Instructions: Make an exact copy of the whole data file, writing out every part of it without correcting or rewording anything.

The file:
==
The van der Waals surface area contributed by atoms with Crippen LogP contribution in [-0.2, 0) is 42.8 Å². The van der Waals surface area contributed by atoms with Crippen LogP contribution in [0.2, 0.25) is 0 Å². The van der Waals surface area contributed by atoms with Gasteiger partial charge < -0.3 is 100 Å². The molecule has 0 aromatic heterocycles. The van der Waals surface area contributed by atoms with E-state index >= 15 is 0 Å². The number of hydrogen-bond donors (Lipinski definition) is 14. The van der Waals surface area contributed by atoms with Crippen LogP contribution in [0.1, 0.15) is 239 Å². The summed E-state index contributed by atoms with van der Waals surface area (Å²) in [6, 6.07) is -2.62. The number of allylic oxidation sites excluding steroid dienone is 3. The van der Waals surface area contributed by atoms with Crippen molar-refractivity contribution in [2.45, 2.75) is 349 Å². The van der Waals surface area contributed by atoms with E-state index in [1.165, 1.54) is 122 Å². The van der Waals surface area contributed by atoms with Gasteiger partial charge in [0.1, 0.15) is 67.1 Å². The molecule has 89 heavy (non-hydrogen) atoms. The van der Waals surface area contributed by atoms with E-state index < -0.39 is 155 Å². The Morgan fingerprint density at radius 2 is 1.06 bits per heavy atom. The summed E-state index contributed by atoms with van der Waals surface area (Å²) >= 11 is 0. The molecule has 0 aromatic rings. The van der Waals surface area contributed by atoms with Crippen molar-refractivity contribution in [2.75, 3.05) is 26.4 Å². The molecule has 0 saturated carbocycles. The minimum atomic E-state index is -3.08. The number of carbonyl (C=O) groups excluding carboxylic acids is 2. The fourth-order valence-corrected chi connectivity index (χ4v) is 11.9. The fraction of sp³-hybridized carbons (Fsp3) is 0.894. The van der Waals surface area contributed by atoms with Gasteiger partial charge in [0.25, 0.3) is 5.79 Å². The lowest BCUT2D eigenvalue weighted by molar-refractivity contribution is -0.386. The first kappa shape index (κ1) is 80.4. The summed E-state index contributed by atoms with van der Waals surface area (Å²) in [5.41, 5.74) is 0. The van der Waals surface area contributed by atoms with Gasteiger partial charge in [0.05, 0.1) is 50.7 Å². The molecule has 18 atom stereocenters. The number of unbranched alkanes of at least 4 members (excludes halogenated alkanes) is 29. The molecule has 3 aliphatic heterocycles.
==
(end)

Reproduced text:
The van der Waals surface area contributed by atoms with Crippen LogP contribution in [-0.2, 0) is 42.8 Å². The van der Waals surface area contributed by atoms with Crippen LogP contribution in [0.2, 0.25) is 0 Å². The van der Waals surface area contributed by atoms with Gasteiger partial charge < -0.3 is 100 Å². The molecule has 0 aromatic heterocycles. The van der Waals surface area contributed by atoms with E-state index >= 15 is 0 Å². The number of hydrogen-bond donors (Lipinski definition) is 14. The van der Waals surface area contributed by atoms with Crippen LogP contribution in [0.1, 0.15) is 239 Å². The summed E-state index contributed by atoms with van der Waals surface area (Å²) in [6, 6.07) is -2.62. The number of allylic oxidation sites excluding steroid dienone is 3. The van der Waals surface area contributed by atoms with Crippen molar-refractivity contribution in [2.45, 2.75) is 349 Å². The van der Waals surface area contributed by atoms with E-state index in [1.165, 1.54) is 122 Å². The van der Waals surface area contributed by atoms with Gasteiger partial charge in [0.1, 0.15) is 67.1 Å². The molecule has 89 heavy (non-hydrogen) atoms. The van der Waals surface area contributed by atoms with E-state index < -0.39 is 155 Å². The Morgan fingerprint density at radius 2 is 1.06 bits per heavy atom. The summed E-state index contributed by atoms with van der Waals surface area (Å²) >= 11 is 0. The molecule has 0 aromatic rings. The van der Waals surface area contributed by atoms with Crippen molar-refractivity contribution in [2.75, 3.05) is 26.4 Å². The molecule has 0 saturated carbocycles. The minimum atomic E-state index is -3.08. The number of carbonyl (C=O) groups excluding carboxylic acids is 2. The fourth-order valence-corrected chi connectivity index (χ4v) is 11.9. The fraction of sp³-hybridized carbons (Fsp3) is 0.894. The van der Waals surface area contributed by atoms with Gasteiger partial charge in [0.25, 0.3) is 5.79 Å². The lowest BCUT2D eigenvalue weighted by molar-refractivity contribution is -0.386. The first kappa shape index (κ1) is 80.4. The summed E-state index contributed by atoms with van der Waals surface area (Å²) in [5.41, 5.74) is 0. The van der Waals surface area contributed by atoms with Gasteiger partial charge in [0.05, 0.1) is 50.7 Å². The molecule has 18 atom stereocenters. The number of unbranched alkanes of at least 4 members (excludes halogenated alkanes) is 29. The molecule has 3 aliphatic heterocycles.